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Author Topic: Why do some celestial objects form flat planes and some spheres?  (Read 2799 times)

Offline morgan

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Galaxies and the solar system (and presumably other solar systems) are always depicted as being flat or in the same plane, rather than having rotating objects at differing degrees in relation to the point of rotation.

Stars, planets are formed by matter collapsing around a point and gravity ensures a spherical shape.

Why do the former form discs and the latter spheres? Is this due to the size of the object, or the nature of their formation?

Thank you for your thoughts,


 

Ethos

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Galaxies and the solar system (and presumably other solar systems) are always depicted as being flat or in the same plane, rather than having rotating objects at differing degrees in relation to the point of rotation.

Stars, planets are formed by matter collapsing around a point and gravity ensures a spherical shape.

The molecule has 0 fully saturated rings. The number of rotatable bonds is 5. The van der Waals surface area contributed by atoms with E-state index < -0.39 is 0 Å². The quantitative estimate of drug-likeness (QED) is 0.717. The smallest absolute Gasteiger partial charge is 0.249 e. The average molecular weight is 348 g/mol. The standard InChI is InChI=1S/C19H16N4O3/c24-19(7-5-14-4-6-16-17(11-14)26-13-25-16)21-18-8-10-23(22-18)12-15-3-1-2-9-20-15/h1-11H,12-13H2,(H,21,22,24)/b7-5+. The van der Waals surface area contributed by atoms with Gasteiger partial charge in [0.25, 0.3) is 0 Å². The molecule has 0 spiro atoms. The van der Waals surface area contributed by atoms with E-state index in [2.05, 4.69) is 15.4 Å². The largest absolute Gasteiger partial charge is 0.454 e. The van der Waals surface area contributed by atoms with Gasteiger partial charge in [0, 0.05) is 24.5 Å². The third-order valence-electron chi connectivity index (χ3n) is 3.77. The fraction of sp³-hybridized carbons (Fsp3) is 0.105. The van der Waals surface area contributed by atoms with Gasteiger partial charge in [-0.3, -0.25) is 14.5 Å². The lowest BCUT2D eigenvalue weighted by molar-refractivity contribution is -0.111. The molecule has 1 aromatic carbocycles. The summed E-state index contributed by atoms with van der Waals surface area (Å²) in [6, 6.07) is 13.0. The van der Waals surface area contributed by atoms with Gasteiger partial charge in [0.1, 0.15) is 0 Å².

Why do the former form discs and the latter spheres? Is this due to the size of the object, or the nature of their formation?

Thank you for your thoughts,
It all depends upon the speed of rotation and the mass residing at the center of the object. One thing you may not have considered is that the Earth is also flattened at the poles which makes it less than completely spherical in form. The reason for this is also, the speed of rotation, centrifugal force by another name.
 

Offline RD

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Jupiter is noticeably oblate (bulges out at equator) ...



http://news.cnet.com/2300-11397_3-6162881-2.html?tag=mncol
« Last Edit: 28/05/2009 21:16:00 by RD »
 

Offline LeeE

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Galaxies range in shape from irregular, through the disk shaped spirals, to spherical (elliptical).  The largest galaxies observed are elliptical.
 

Offline Soul Surfer

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For strongly bound structures of interacting particles.  The lowest energy structure is approximately spherical.  rotation causes this to become oblate or bulging at the equator.
for weakly bound collapsing and rotating structures of interacting particles the preferred shape tends to be a disk because that minimises the likelihood of interactions between the particles
 

Offline LeeE

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There's also the fact that the average motion of any number of random motions is unlikely to be exactly zero.  The larger the number of motions averaged, the smaller the degree of residual non-zero motion, which seems to fit with the larger galaxies being elliptical.  Hmm...
 

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